Negative obligation = Absolute right no derogation (Art 15).
Prohibits (1) torture; and (2) inhuman or degrading treatment (IDT)
Positive duty, not absolute: o R (Q) v SSHD: Art 3 imposes a positive duty on PAs, to take action to prevent individuals being subjected to torture/IDT. o Positive obligation under Art 3 not absolute.
Conduct of applicant not a factor Ireland v UK Art 3 engaged? Need torture or IDT, needs minimum level of severity:
Need minimum level of severity to fall within Art 3: Ireland v UK. o Depends on circumstances: duration; physical/mental effects; sex, age and health of victim, etc.
Factors to determine whether reaches minimum level of severity to engage Art 3, R (B) v Responsible Medical Officer, Broadmoor Hospital: o Nature & context of treatment. o Manner of execution o Duration o Physical & mental effects. Severity of treatment—2 levels—Higher level = torture
Torture = aggravated, deliberate, cruel.
Ireland v UK, distinction between torture and IDT]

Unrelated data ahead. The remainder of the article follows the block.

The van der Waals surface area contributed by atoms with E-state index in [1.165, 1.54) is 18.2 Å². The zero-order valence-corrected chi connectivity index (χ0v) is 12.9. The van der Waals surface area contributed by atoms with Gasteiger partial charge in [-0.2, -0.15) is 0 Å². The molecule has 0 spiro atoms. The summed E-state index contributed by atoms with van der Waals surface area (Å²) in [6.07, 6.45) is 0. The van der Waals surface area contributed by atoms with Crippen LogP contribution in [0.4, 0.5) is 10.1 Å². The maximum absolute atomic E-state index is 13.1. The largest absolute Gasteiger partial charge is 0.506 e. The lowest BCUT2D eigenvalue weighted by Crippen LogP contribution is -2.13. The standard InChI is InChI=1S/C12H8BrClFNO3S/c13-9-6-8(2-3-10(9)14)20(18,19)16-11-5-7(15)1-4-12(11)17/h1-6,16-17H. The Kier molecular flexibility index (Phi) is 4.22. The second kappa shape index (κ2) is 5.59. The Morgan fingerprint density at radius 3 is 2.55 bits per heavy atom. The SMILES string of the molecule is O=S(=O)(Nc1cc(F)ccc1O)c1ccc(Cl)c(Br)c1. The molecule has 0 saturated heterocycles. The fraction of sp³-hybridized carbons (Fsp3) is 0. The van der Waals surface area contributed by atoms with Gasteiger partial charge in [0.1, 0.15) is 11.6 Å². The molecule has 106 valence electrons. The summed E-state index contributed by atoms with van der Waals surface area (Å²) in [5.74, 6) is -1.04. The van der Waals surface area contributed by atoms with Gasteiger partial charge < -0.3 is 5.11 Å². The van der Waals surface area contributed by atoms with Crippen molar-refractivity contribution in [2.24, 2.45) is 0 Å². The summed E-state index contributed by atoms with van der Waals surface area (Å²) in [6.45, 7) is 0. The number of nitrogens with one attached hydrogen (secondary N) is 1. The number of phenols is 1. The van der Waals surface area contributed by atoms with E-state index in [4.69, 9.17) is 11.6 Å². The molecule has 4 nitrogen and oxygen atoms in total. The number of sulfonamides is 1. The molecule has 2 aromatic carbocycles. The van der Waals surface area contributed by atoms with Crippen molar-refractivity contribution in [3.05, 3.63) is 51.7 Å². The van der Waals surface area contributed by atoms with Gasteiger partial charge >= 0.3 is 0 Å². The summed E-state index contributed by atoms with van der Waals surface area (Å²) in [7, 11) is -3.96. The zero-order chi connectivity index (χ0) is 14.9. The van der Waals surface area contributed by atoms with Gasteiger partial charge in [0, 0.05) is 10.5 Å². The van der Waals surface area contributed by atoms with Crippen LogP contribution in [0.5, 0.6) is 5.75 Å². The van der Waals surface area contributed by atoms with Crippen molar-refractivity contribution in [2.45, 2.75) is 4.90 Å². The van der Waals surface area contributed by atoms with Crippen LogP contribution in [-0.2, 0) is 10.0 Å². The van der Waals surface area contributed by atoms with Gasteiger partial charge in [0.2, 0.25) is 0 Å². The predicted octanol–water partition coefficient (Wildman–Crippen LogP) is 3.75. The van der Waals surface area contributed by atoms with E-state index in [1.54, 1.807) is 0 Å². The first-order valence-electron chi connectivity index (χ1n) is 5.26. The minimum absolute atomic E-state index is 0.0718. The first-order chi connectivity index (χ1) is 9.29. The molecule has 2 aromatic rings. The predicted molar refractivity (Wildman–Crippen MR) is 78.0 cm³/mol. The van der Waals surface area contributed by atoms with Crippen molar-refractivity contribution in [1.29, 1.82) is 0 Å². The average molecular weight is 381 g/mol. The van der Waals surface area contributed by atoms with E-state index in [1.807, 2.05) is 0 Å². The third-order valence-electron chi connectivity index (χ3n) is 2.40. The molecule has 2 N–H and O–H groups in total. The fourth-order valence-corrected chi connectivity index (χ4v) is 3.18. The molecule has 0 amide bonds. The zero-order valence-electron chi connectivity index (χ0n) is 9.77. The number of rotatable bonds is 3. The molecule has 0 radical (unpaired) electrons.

o Art 3 clearly imposes a 'distinction'
a 'special stigma' attached to torture.
The distinction (between torture & IDT) based on intensity of the suffering
o Torture = 'aggravated, deliberate' form of treatment causing 'serious and cruel suffering'. So needs particular intensity and cruelty. o Re the Five Techniques used in N Ireland (wall-standing; hooding; intense noises; deprivation of water, food & sleep). o Council of Europe's Commission on HR concluded torture, was accepted by UK gov, but: o ECtHR: not torture: was psychological techniques designed to break the spirit, IDT. o 'aroused in their victims feelings of fear, anguish and inferiority, capable of humiliating and debasing them and possibly breaking their physical or moral resistance'. o [[Ireland: perhaps a reluctance to classify psychological techniques as torture]]. o [[a minority argued: should be torture, if it aims at breaking an individual's will]]. Askoy v Turkey: o Stripped naked; strung up; electrodes on genitals; water thrown over him; beaten at 2.5 hr intervals for 4 days. o Torture—deliberate, cruel, violent. Aydin v Turkey o Raped, beaten, stripped, sprayed with high pressure water. o Torture (even without the rape might have been torture).